Glaser, J., Seubert, C., Hornung, S., and Herbig, B. (2015). The impact of learning demands, work-related resources, and job stressors on creative performance and health. J. Pers. Psychol. 14, 37–48. doi: 10.1027/1866-5888/a000127
Halbesleben, J. R. B., Harvey, J., and Bolino, M. C. (2009). Too engaged? a conservation of resources view of the relationship between work engagement and work interference with family. J. Appl. Psychol. 94, 1452–1465. doi: 10.1037/a0017595
Hockey, G. R. J. (1997). Compensatory control in the regulation of human performance under stress and high workload: a cognitive-energetical framework. Biol. Psychol. 45, 73–93. doi: 10.1016/S0301-0511(96)05223-4
Kelley, K., and Cheng, Y. (2012). Estimation and confidence interval formation for reliability coefficients of homogeneous measurement instruments. Methodology 8, 39–50. doi: 10.1027/1614-2241/a000036
Moghimi, D., Zacher, H., Scheibe, S., and Van Yperen, N. W. (2017). The selection, optimization, and compensation model in the work context: a systematic review and meta-analysis of two decades of research. J. Organ. Behav. 38, 247–275. doi: 10.1002/job.2108
Müller, A., Heiden, B., Herbig, B., Poppe, F., and Angerer, P. (2016). Improving well-being at work: a randomized controlled intervention based on selection, optimization, and compensation. J. Occup. Health Psychol. 21, 169–181. doi: 10.1037/a0039676
Müller, A., Weigl, M., Heiden, B., Herbig, B., Glaser, J., and Angerer, P. (2013). Selection, optimization, and compensation in nursing: exploration of job-specific strategies, scale development, and age-specific associations to work ability. J. Adv. Nurs. 69, 1630–1642. doi: 10.1111/jan.12026
Podsakoff, N. P., Whiting, S. W., Podsakoff, P. M., and Blume, B. D. (2009). Individual- and organizational-level consequences of organizational citizenship behaviors: a meta-analysis. J. Appl. Psychol. 94, 122–141. doi: 10.1037/a0013079
Riedel, N., Müller, A., and Ebener, M. (2015). Applying strategies of selection, optimization, and compensation to maintain work ability-a psychosocial resource complementing the job demand-control model? results from the representative lidA cohort study on work, age, and health in Germany. J. Occup. Environ. Med. 57, 552–561. doi: 10.1097/JOM.0000000000000402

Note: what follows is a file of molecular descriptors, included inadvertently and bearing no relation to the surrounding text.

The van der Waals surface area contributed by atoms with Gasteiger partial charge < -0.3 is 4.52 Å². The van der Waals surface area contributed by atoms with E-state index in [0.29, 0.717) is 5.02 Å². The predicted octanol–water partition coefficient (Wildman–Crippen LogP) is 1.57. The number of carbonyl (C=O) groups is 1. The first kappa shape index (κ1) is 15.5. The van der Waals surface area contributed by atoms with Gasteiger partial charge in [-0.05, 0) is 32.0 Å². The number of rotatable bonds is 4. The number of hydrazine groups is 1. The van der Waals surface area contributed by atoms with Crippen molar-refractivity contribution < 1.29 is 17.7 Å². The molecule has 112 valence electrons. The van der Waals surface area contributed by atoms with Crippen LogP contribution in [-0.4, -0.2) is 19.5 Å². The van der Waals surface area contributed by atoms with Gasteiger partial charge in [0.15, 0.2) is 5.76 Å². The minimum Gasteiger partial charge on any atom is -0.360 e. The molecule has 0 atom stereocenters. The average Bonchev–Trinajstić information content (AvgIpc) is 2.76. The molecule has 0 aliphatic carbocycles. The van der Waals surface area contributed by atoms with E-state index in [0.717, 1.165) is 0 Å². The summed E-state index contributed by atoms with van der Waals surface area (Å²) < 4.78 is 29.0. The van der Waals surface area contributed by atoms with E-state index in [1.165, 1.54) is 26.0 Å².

Riediger, M., Li, S.-C., and Lindenberger, U. (2006). “Selection, optimization, and compensation as developmental mechanisms of adaptive resource allocation: review and preview,” in Handbook of the Psychology of Aging, 6th Edn, eds J. E. Birren and K. W. Schaie (Amsterdam: Elsevier), 289–314. doi: 10.1016/B978-012101264-9/50016-1
Tims, M., Bakker, A. B., and Derks, D. (2015). Examining job crafting from an interpersonal perspective: is employee job crafting related to the well-being of colleagues? Appl. Psychol. 64, 727–753. doi: 10.1111/apps.12043
Treadway, D. C., Breland, J. W., Adams, G. L., Duke, A. B., and Williams, L. A. (2010). The interactive effects of political skill and future time perspective on career and community networking behavior. Soc. Networks 32, 138–147. doi: 10.1016/j.socnet.2009.09.004
Weigl, M., Müller, A., Hornung, S., Zacher, H., and Angerer, P. (2013). The moderating effects of job control and selection, optimization, and compensation strategies on the age–work ability relationship. J. Organ. Behav. 34, 607–628. doi: 10.13075/mp.5893.00522
Wiese, B. S., Freund, A. M., and Baltes, P. B. (2000). Selection, optimization, and compensation: an action-related approach to work and partnership. J. Vocat. Behav. 57, 273–300. doi: 10.1006/jvbe.2000.1752
Wiese, B. S., Freund, A. M., and Baltes, P. B. (2002). Subjective career success and emotional well-being: longitudinal predictive power of selection, optimization and compensation. J. Vocat. Behav. 60, 321–335. doi: 10.1006/jvbe.2001.1835
Williams, L. J., and Anderson, S. E. (1991). Job satisfaction and organizational commitment as predictors of organizational citizenship and in-role behaviors. J. Manag. 17, 601–617. doi: 10.1177/014920639101700305
Wrosch, C., Scheier, M. F., Miller, G. E., Schulz, R., and Carver, C. S. (2003). Adaptive self-regulation of unattainable goals: goal disengagement, goal reengagement, and subjective well-being. Pers. Soc. Psychol. Bull. 29, 1494–1508. doi: 10.1177/0146167203256921
Zacher, H., Chan, F., Bakker, A. B., and Demerouti, E. (2015). Selection, optimization, and compensation strategies: interactive effects on daily work engagement. J. Vocat. Behav. 87, 101–107. doi: 10.1016/j.jvb.2014.12.008
Keywords: performance, older workers, social support, SOC, successful aging, teamwork
Citation: Müller A and Weigl M (2017) SOC Strategies and Organizational Citizenship Behaviors toward the Benefits of Co-workers: A Multi-Source Study. Front. Psychol. 8:1740. doi: 10.3389/fpsyg.2017.01740
Received: 29 April 2017; Accepted: 20 September 2017;
Published: 05 October 2017.
Edited by:Susanne Scheibe, University of Groningen, Netherlands
Reviewed by:Jacob Shane, Brooklyn College (CUNY), United States
Dorien Kooij, Tilburg University, Netherlands
Copyright © 2017 Müller and Weigl. This is an open-access article distributed under the terms of the Creative Commons Attribution License (CC BY). The use, distribution or reproduction in other forums is permitted, provided the original author(s) or licensor are credited and that the original publication in this journal is cited, in accordance with accepted academic practice. No use, distribution or reproduction is permitted which does not comply with these terms.
*Correspondence: Andreas Müller, firstname.lastname@example.org